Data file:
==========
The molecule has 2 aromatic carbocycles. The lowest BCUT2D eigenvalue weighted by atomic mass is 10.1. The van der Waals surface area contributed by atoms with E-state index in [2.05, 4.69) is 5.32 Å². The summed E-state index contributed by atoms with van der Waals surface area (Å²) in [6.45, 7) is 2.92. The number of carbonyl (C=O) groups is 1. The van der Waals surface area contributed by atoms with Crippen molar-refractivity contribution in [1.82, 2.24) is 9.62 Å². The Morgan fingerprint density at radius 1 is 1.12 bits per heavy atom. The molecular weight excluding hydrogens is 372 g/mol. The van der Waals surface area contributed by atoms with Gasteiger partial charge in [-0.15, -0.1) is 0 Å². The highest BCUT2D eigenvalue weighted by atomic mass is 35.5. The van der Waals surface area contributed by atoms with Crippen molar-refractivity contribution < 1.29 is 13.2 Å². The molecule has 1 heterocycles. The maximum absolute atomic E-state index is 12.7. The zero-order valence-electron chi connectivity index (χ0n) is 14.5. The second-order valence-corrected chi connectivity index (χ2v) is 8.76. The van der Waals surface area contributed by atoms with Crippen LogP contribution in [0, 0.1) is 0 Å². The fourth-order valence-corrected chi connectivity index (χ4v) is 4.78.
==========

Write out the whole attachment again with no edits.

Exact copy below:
The molecule has 2 aromatic carbocycles. The lowest BCUT2D eigenvalue weighted by atomic mass is 10.1. The van der Waals surface area contributed by atoms with E-state index in [2.05, 4.69) is 5.32 Å². The summed E-state index contributed by atoms with van der Waals surface area (Å²) in [6.45, 7) is 2.92. The number of carbonyl (C=O) groups is 1. The van der Waals surface area contributed by atoms with Crippen molar-refractivity contribution in [1.82, 2.24) is 9.62 Å². The Morgan fingerprint density at radius 1 is 1.12 bits per heavy atom. The molecular weight excluding hydrogens is 372 g/mol. The van der Waals surface area contributed by atoms with Gasteiger partial charge in [-0.15, -0.1) is 0 Å². The highest BCUT2D eigenvalue weighted by atomic mass is 35.5. The van der Waals surface area contributed by atoms with Crippen molar-refractivity contribution < 1.29 is 13.2 Å². The molecule has 1 heterocycles. The maximum absolute atomic E-state index is 12.7. The zero-order valence-electron chi connectivity index (χ0n) is 14.5. The second-order valence-corrected chi connectivity index (χ2v) is 8.76. The van der Waals surface area contributed by atoms with Crippen LogP contribution in [0, 0.1) is 0 Å². The fourth-order valence-corrected chi connectivity index (χ4v) is 4.78.